Starstruck or star-crossed? Leveraging celebrities in strategic marketing
Jeetendr Sehdev | The Economist
Britain’s most iconic athlete, David Beckham was recently named the face of Haig Club, a Scotch whisky launching later this year. Beckham’s fame alone has driven huge awareness of the brand before it’s even hit the market. But is this partnership strategic enough to drive more than brand awareness and actually impact purchase?
One of the biggest problems in the world of celebrity branding is that marketers engage superstars like Beckham to build awareness, but fail to consider celebrity influence in more focused ways at other stages of the consumer decision-making process. Why stop at brand awareness when the power of Lady Gaga, Justin Bieber and Katy Perry can increase active product evaluation or consumer loyalty? Increasing pressure to prove the value of marketing demands we apply more science to the art of star power.
Most marketers who get in bed with celebrities play a risky game of Russian Roulette. Case in point: the infamous $50 million Beyoncé and Pepsi deal. When marketing research is disregarded in such a way, brand chaos ensues. Herein lies the big issue that inspired me to create a scientific approach to quantify star power, JAAM—Jeetendr’s Alternate Aptitude Methodology. By uncovering what a target audience values in a particular celebrity and aligning those specific attributes with the brand, marketers can finally engage in a strategic celebrity partnership that’s rooted in a ROI-based approach.
Take, for example, Quaker Oats’ engagement of celebrity fitness trainer and star of “The Biggest Loser,” Bob Harper. Bob was tapped to tweet his support of starting the day with a healthy Quaker oatmeal breakfast. The partnership made contextual sense, but where exactly was the brand equity opportunity for Quaker Oats? What was the true dollar value, and did Harper’s sponsored tweets influence consumers at the most critical moment in the consumer decision journey? These are serious questions marketers need to address in order to develop celebrity partnerships that transcend tactics and impact the bottom line.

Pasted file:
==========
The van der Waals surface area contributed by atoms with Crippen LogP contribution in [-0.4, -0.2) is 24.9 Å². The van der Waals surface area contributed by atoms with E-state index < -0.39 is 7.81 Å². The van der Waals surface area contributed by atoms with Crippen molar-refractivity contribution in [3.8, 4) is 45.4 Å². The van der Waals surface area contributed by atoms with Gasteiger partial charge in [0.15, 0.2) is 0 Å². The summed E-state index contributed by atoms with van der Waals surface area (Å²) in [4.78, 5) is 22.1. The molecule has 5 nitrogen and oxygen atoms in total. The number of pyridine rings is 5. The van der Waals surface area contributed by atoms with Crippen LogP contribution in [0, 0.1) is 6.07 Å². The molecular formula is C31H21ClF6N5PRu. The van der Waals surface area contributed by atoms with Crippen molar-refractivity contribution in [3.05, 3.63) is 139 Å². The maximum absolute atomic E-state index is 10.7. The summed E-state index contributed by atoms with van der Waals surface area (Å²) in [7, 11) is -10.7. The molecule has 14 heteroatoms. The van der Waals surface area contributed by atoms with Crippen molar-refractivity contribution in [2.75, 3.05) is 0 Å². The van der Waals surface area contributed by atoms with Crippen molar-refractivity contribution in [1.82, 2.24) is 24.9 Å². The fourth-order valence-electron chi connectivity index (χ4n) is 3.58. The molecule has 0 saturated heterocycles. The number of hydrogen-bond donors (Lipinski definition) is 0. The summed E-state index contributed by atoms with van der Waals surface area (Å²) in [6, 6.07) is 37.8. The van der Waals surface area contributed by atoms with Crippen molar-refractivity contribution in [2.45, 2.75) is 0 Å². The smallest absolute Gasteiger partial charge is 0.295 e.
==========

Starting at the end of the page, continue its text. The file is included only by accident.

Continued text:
From awareness to advocacy, strategic celebrity endorsements can influence different stages of the purchase process. Consider Ellen DeGeneres’s Oscar selfie with a gaggle of A-list stars, which surpassed Obama’s election victory photo by generating 871,000 retweets in one hour. Ellen proved the power of celebrity at the advocacy stage of the purchase path. Celebrities can build intimate connections with fans one tweet at a time, making social networks THE place to drive recommendations—a valuable insight for many brands that view consumer advocacy as the ultimate measure of success.
Until now, the terms “strategy” and “celebrity” have not appeared together in marketing plans, let alone in the same sentence. But data is bridging the gap, and soon “strategy” will become synonymous with “celebrity.” As celebrities are used in more targeted ways to build brand equity, star-struck CMOs will no longer be stuck in one part of the purchase pipeline with celebrity partnerships.